F.I.L.M. of the Week (October 30, 2009)

30 10 2009

Squid and WhaleThe honor of being “F.I.L.M. of the Week” is now officially bestowed upon “The Squid and the Whale.”  It is perhaps one of the most brazen movies I have ever seen, and I loved every minute of it.  I should have known by reading the movie’s tagline, “Joint Custody Blows.”  The movie is based on events from the life of writer/director Noah Baumbach (a frequent collaborator with director Wes Anderson), a fact that only enhances the experience.  Chronicling the events following the separation his parents in the 1980s and the chaos that ensues, “The Squid and the Whale” joins “Revolutionary Road” as one of the few domestic dramas that I buy completely.  The believability is a result of Baumbach’s clever dialogue, which got him an Academy Award nomination for Best Original Screenplay, and two powerful performances from Laura Linney and Jeff Daniels that deserved to be lauded much more than they were.

The film is a masterful piece overall, but it is particularly deft at showing the psychological effects of the divorce on all involved.  16-year-old Walt (Jesse Eisenberg) becomes a prime example of how we all become our parents whether we like it or not as he uncertainly navigates a relationship while pondering other options.  On a similar note, 12-year-old Frank (Owen Kline) begins to probe into the sordid secrets of the world of drugs and sexuality with potentially harmful consequences.  And the harm doesn’t stop at the kids.  Both Bernard and Joan, played respectively by Daniels and Linney, have to deal with the breaking of the fragile joint custody agreement.  Their personalities lead to split alliances between the kids; Walt sides with his father while Frank sides with his mother.  And Bernard and Joan only deepen the divisions as poor decisions are made and new romantic relationships are formed.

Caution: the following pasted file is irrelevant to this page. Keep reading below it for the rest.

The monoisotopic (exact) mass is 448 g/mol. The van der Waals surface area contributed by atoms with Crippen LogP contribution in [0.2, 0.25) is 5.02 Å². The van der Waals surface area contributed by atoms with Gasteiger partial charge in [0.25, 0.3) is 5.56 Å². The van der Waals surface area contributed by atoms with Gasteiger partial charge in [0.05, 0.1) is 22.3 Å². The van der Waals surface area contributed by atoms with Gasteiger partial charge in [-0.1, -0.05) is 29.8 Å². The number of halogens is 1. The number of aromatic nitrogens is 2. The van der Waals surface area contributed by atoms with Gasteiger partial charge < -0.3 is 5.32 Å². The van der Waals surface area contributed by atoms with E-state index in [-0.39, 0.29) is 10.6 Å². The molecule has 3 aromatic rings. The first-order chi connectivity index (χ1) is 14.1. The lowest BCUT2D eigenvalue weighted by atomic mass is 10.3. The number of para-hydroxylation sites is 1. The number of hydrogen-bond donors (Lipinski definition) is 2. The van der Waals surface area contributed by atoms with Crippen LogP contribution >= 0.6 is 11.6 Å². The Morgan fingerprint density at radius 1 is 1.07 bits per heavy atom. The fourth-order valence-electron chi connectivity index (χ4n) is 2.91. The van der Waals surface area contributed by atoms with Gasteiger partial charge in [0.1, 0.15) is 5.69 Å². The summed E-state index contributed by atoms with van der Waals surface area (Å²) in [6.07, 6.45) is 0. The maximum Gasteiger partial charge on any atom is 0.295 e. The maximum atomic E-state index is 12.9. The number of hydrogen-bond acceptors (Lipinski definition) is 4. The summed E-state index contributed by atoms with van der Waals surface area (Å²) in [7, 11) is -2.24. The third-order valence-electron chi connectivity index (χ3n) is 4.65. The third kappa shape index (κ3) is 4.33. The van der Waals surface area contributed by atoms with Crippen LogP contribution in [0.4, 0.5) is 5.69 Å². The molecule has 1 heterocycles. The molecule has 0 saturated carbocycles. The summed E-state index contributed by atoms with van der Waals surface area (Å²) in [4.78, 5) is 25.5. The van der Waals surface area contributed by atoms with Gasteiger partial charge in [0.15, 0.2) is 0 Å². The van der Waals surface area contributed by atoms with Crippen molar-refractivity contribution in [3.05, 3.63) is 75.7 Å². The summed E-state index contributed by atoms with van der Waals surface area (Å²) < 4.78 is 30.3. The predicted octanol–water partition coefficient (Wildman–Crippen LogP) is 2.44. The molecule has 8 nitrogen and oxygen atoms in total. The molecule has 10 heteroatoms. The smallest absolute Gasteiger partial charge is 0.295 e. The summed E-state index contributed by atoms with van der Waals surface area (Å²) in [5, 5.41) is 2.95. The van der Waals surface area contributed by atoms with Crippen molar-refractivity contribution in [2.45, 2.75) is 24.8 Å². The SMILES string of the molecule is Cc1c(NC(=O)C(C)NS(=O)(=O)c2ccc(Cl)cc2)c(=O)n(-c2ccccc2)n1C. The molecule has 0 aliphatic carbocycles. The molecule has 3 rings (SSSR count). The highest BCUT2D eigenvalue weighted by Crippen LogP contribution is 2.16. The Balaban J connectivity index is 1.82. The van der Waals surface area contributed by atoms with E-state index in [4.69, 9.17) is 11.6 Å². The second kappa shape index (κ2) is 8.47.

Even though a comparison was drawn earlier to the heavy “Revolutionary Road,” “The Squid and the Whale” is much different.  It provides plenty of laughs, many from the profuse profanity from Daniels and the young Kline, but equally from some biting, witty dialogue from Baumbach.  His knack for finding the lighter side of the bitter dissolution of a marriage that makes “The Squid and the Whale” such a marvelous film.  And did I mention that it runs only 80 minutes long?

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